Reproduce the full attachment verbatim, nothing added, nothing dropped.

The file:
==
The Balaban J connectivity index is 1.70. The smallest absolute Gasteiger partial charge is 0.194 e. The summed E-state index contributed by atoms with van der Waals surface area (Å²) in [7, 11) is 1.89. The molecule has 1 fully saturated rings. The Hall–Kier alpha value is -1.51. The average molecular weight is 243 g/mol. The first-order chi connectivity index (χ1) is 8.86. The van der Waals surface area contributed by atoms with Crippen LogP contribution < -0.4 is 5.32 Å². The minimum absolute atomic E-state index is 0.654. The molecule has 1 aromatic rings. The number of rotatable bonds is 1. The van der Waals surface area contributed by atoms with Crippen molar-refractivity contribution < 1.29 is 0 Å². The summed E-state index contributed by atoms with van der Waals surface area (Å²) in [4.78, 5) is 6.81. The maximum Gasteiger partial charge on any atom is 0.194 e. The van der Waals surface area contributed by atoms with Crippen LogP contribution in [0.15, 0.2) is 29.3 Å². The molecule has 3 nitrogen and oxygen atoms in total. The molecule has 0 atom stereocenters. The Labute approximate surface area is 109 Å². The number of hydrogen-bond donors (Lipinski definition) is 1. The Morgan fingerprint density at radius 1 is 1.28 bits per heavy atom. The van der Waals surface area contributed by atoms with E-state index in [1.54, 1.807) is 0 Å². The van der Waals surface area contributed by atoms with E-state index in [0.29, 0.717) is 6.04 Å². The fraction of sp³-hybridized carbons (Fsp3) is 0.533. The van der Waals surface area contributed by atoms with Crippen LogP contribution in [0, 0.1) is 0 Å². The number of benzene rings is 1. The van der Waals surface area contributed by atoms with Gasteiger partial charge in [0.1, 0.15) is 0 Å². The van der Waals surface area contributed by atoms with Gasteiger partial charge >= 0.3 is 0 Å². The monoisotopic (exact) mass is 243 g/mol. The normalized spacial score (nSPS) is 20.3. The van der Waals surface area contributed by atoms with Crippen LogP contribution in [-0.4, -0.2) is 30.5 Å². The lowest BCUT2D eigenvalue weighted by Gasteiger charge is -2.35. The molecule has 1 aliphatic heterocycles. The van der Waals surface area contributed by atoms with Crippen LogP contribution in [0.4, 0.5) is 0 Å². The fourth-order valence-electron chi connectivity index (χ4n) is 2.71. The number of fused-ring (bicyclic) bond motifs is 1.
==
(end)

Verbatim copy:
The Balaban J connectivity index is 1.70. The smallest absolute Gasteiger partial charge is 0.194 e. The summed E-state index contributed by atoms with van der Waals surface area (Å²) in [7, 11) is 1.89. The molecule has 1 fully saturated rings. The Hall–Kier alpha value is -1.51. The average molecular weight is 243 g/mol. The first-order chi connectivity index (χ1) is 8.86. The van der Waals surface area contributed by atoms with Crippen LogP contribution < -0.4 is 5.32 Å². The minimum absolute atomic E-state index is 0.654. The molecule has 1 aromatic rings. The number of rotatable bonds is 1. The van der Waals surface area contributed by atoms with Crippen molar-refractivity contribution < 1.29 is 0 Å². The summed E-state index contributed by atoms with van der Waals surface area (Å²) in [4.78, 5) is 6.81. The maximum Gasteiger partial charge on any atom is 0.194 e. The van der Waals surface area contributed by atoms with Crippen LogP contribution in [0.15, 0.2) is 29.3 Å². The molecule has 3 nitrogen and oxygen atoms in total. The molecule has 0 atom stereocenters. The Labute approximate surface area is 109 Å². The number of hydrogen-bond donors (Lipinski definition) is 1. The Morgan fingerprint density at radius 1 is 1.28 bits per heavy atom. The van der Waals surface area contributed by atoms with E-state index in [1.54, 1.807) is 0 Å². The van der Waals surface area contributed by atoms with E-state index in [0.29, 0.717) is 6.04 Å². The fraction of sp³-hybridized carbons (Fsp3) is 0.533. The van der Waals surface area contributed by atoms with Crippen LogP contribution in [0, 0.1) is 0 Å². The number of benzene rings is 1. The van der Waals surface area contributed by atoms with Gasteiger partial charge in [0.1, 0.15) is 0 Å². The van der Waals surface area contributed by atoms with Gasteiger partial charge >= 0.3 is 0 Å². The monoisotopic (exact) mass is 243 g/mol. The normalized spacial score (nSPS) is 20.3. The van der Waals surface area contributed by atoms with Crippen LogP contribution in [-0.4, -0.2) is 30.5 Å². The lowest BCUT2D eigenvalue weighted by Gasteiger charge is -2.35. The molecule has 1 aliphatic heterocycles. The van der Waals surface area contributed by atoms with Crippen LogP contribution in [0.4, 0.5) is 0 Å². The fourth-order valence-electron chi connectivity index (χ4n) is 2.71. The number of fused-ring (bicyclic) bond motifs is 1.